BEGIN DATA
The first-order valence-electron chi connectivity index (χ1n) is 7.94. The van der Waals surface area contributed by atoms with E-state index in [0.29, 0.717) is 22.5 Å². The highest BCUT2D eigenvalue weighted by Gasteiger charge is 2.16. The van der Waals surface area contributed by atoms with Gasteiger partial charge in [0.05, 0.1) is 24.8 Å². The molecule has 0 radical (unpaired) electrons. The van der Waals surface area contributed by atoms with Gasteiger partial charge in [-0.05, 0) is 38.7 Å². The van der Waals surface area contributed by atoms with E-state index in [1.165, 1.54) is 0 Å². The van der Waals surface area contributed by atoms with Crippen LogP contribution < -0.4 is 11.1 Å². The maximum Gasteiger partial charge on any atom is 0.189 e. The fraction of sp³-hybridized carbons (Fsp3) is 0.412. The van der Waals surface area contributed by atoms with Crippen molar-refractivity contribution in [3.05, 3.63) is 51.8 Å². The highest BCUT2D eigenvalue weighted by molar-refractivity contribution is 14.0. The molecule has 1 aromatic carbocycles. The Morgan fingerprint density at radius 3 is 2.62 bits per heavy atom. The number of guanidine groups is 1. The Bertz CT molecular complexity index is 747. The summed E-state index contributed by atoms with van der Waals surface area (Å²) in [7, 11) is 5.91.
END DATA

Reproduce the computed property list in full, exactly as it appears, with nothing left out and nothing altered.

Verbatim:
The first-order valence-electron chi connectivity index (χ1n) is 7.94. The van der Waals surface area contributed by atoms with E-state index in [0.29, 0.717) is 22.5 Å². The highest BCUT2D eigenvalue weighted by Gasteiger charge is 2.16. The van der Waals surface area contributed by atoms with Gasteiger partial charge in [0.05, 0.1) is 24.8 Å². The molecule has 0 radical (unpaired) electrons. The van der Waals surface area contributed by atoms with Gasteiger partial charge in [-0.05, 0) is 38.7 Å². The van der Waals surface area contributed by atoms with E-state index in [1.165, 1.54) is 0 Å². The van der Waals surface area contributed by atoms with Crippen LogP contribution < -0.4 is 11.1 Å². The maximum Gasteiger partial charge on any atom is 0.189 e. The fraction of sp³-hybridized carbons (Fsp3) is 0.412. The van der Waals surface area contributed by atoms with Crippen molar-refractivity contribution in [3.05, 3.63) is 51.8 Å². The highest BCUT2D eigenvalue weighted by molar-refractivity contribution is 14.0. The molecule has 1 aromatic carbocycles. The Morgan fingerprint density at radius 3 is 2.62 bits per heavy atom. The number of guanidine groups is 1. The Bertz CT molecular complexity index is 747. The summed E-state index contributed by atoms with van der Waals surface area (Å²) in [7, 11) is 5.91.